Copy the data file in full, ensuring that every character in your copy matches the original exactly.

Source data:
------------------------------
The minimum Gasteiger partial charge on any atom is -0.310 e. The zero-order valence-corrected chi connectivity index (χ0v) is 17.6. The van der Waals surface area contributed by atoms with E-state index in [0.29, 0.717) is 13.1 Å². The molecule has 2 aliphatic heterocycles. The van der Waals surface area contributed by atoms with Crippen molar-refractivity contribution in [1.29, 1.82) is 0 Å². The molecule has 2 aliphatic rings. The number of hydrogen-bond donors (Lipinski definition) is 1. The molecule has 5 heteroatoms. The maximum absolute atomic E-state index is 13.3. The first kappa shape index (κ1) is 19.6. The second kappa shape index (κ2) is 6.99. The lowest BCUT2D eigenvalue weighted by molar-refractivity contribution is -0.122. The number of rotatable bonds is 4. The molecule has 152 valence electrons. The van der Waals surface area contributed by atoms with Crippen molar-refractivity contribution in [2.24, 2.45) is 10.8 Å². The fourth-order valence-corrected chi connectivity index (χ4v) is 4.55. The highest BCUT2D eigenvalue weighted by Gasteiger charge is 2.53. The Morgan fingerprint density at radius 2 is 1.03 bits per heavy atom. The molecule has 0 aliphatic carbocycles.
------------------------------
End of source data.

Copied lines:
The minimum Gasteiger partial charge on any atom is -0.310 e. The zero-order valence-corrected chi connectivity index (χ0v) is 17.6. The van der Waals surface area contributed by atoms with E-state index in [0.29, 0.717) is 13.1 Å². The molecule has 2 aliphatic heterocycles. The van der Waals surface area contributed by atoms with Crippen molar-refractivity contribution in [1.29, 1.82) is 0 Å². The molecule has 2 aliphatic rings. The number of hydrogen-bond donors (Lipinski definition) is 1. The molecule has 5 heteroatoms. The maximum absolute atomic E-state index is 13.3. The first kappa shape index (κ1) is 19.6. The second kappa shape index (κ2) is 6.99. The lowest BCUT2D eigenvalue weighted by molar-refractivity contribution is -0.122. The number of rotatable bonds is 4. The molecule has 152 valence electrons. The van der Waals surface area contributed by atoms with Crippen molar-refractivity contribution in [2.24, 2.45) is 10.8 Å². The fourth-order valence-corrected chi connectivity index (χ4v) is 4.55. The highest BCUT2D eigenvalue weighted by Gasteiger charge is 2.53. The Morgan fingerprint density at radius 2 is 1.03 bits per heavy atom. The molecule has 0 aliphatic carbocycles.